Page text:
Rising at the crack of dawn I raced down the stairs into the kitchen to find my
grandmother cooking donuts! That remains one of my fondest memories of the many
summers spent at grandmother’s. The smell of the freshly cooked sugar or
glazed donuts was enough to drive anyone out of their deep sleep. The recently
made eggs and bacon, along with fresh squeezed orange juice, gave us the needed
energy to go out and start our daily routine of chores. As I remained the
youngest of the many of my cousins at the farm that summer, my tasks included
feeding the cats, helping with dishes, and pretty much trying to stay out of as
much trouble as I possibly could. My grandmother taught me many valuable lessons
those summers about life, including humanity, laughter, strength, and most
importantly the importance of family. Looking back at the all too short of a
time I got to spend with my grandmother, she taught me some of the most valuable
morals that I carry with me still today. One of the toughest lessons that I had
to deal with was the death of some of my most loved animals. When lambing season
came around, there were some very difficult decisions that had to be made.

Sometimes, throughout the process of lambing, things go wrong. I remember losing
my favorite ewe Breeze to a breach birth during lambing season. Through her
death we did come out with two beautiful lambs; which we named after her in her
memory. Decisions were tough but they had to be made in order to save the life
of either the ewe or the lamb. At the time they were not decisions that I
believed were acceptable. Now looking back, they are decisions I would never
want to make. Don’t get me wrong, I cope with death fine when it comes to
animals that are raised for meat, such as cattle or chicken. In fact, one of my
favorite meals is chicken. My grandma raised chickens and butchered them herself
whenever a dish called for the delectable birds. I remember specifically her
walking to the chicken coop and grabbing one of the unlucky chickens by the
feet. She then walked over to the worn beat up shed were she would sit down on a
dirty old stool next to a huge stump of what used to be a tree. Quietly and
swiftly, she’d place the helpless chicken across the stump placing the neck
outstretched. Then, with one quick movement of a hatchet, the head of the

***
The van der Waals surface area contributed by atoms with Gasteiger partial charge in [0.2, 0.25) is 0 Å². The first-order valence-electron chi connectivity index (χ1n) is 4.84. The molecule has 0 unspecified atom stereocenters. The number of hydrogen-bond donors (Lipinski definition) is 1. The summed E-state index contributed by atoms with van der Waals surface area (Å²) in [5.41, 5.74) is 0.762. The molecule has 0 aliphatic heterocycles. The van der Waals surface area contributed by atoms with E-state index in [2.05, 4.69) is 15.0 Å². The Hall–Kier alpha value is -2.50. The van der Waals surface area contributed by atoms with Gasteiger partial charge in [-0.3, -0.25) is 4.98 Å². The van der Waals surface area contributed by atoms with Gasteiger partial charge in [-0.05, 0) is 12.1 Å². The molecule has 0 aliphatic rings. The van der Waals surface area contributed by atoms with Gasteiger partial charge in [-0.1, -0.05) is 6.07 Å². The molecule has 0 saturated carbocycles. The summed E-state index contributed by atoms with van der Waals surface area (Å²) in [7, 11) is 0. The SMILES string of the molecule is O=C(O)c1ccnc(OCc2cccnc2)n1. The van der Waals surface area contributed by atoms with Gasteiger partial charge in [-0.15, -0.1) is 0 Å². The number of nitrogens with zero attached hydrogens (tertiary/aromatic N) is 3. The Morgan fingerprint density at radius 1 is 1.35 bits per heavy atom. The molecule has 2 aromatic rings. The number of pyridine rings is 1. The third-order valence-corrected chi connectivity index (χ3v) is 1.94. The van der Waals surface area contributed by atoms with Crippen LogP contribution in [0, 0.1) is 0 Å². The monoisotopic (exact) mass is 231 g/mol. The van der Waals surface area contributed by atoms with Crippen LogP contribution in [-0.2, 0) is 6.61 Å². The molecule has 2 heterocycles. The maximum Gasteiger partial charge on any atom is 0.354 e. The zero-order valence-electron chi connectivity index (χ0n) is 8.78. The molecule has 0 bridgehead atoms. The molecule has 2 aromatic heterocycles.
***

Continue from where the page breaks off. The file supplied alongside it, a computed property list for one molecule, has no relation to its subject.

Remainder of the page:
chicken would roll to the ground. She would stand up and set the body of the
chicken on the ground and watch, as we kids would scramble to catch a headless
chicken. The chicken would run every which way, providing us with a brief moment
of chaos as we scrambled to catch it. My grandmother would laugh for hours
recalling all the different techniques that we tried to catch this headless
chicken. It was one moment in the summer that really brought every one together.

My grandmother wasn’t all laughs; she’d had her set backs, too. She lost her
husband, my grandpa, when my dad was a senior in college. My grandpa died of a
heart attack on Christmas Day, which ironically is my dad’s birthday. My dad
and mom, who were engaged at the time, rushed him to the Madison emergency room.

The distance ended up being too great, as my grandpa died in the car. My
grandmother went on running the farm by herself another ten years before her
death. It took every inch of her soul to keep going after the death of her
husband, but during that time she helped raise all thirty-two of her
grandchildren by keeping us on the farm whenever we weren’t in school. Her
example, back in my earlier years, remains the source of most of my strength
that I have today. Her strength was not the most important thing to my
grandmother. The most valuable possession that she had was her family. She loved
her family more than anything and spent every waking moment with them. She’d
send for her grandchildren whenever there was a moment’s break from our
educations. Raising us was a breeze, she’d always say, compared to raising her
own eight children. Playing with us was another of her favorite things; whether
it be, bottle-feeding orphaned lambs or picking apples for fresh pies that
night, she never passed up an opportunity to play with us. The family always
gave back to